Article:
Top positive review
Delighted with this scooter!
September 18, 2015
I have severe arthritis in both knees, do not want knee replacement surgery, and use unloader knee braces. I need to limit the amount of time I spend walking and standing with my weight on my knees, or they will start to hurt. For serious exercise, I ride a recumbent tricycle, but my trike is too heavy and bulky for me to use it as a mobility device on busy city sidewalks, in parking lots, or in shopping malls. So I purchased this scooter for use in places where I need be be out and about in crowded places or on narrow paths. It's perfect. I adjusted the height of the seat and handle to about the same height as I would use on a bicycle. I've found the best way to push myself is to use one leg at a time, with the other leg resting on the footrest bar. So I push about 15 times with my right leg, switch legs, and then push another 15 times with my left leg.
I'm familiar with quick release bolts and locking pins, so I had no problem assembling the scooter in about ten minutes. Since the scooter only weighs 24 pounds, someone who has trouble assembling it might want to put in in their car and take it to a bike shop. The basket is easy to pop on and off, so I only put the basket on the scooter when I need to carry something that won't fit in my pockets or my shoulder bag. Yes, it folds! It is designed to be folded. You can completely fold it in about 120 seconds. The steering post folds down 90 degrees; you just open the quick release latch and pull back the inside pin. The seat and seat post can be removed by opening the quick release latch on the seat post and removing the seat post pin. Also, in response to the reviewers who complained about the steering post/assembly, you have to get the screw inside the base of the steering post very tight, using the included Allen wrench, to properly secure the steering post to the front wheel/axle. The printed instructions included in the carton I received were very clear. However, if you aren't, familiar with assembly of bikes, trikes, scooters, and wagons, try taking it to a bike shop. A bike repairman can assemble it and show you how to fold and fold it.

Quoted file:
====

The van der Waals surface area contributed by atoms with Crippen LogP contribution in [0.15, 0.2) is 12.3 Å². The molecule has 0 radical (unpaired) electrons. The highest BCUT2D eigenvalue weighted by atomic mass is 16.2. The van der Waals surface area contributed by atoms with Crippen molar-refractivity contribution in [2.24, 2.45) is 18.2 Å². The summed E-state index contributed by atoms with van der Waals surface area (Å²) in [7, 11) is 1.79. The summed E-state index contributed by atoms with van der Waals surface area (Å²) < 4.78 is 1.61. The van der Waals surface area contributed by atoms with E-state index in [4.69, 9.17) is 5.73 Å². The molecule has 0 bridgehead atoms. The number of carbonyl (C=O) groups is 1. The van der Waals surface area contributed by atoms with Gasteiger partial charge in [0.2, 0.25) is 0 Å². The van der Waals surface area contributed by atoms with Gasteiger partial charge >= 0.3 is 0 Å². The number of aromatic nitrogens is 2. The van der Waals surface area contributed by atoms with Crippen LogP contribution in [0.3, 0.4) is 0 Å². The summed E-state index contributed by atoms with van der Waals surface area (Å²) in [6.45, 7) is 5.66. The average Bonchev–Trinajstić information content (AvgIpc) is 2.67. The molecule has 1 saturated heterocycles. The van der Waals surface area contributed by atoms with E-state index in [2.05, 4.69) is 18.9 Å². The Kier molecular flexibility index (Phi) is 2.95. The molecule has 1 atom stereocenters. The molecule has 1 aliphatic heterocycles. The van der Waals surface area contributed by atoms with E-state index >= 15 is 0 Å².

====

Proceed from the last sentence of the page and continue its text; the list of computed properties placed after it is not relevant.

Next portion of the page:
The only problem I've found with the scooter is with instability when hitting bumps and potholes. The small wheels are not stable on rough or bumpy pavement, so when approaching cracks in a sidewalk, speed bumps on a road or parking lot, or broken pavement, it's important to slow down to a snail's pace. I would love to see the manufacturer offer an option to put more rugged wheels/tires on this particular scooter, especially on the front.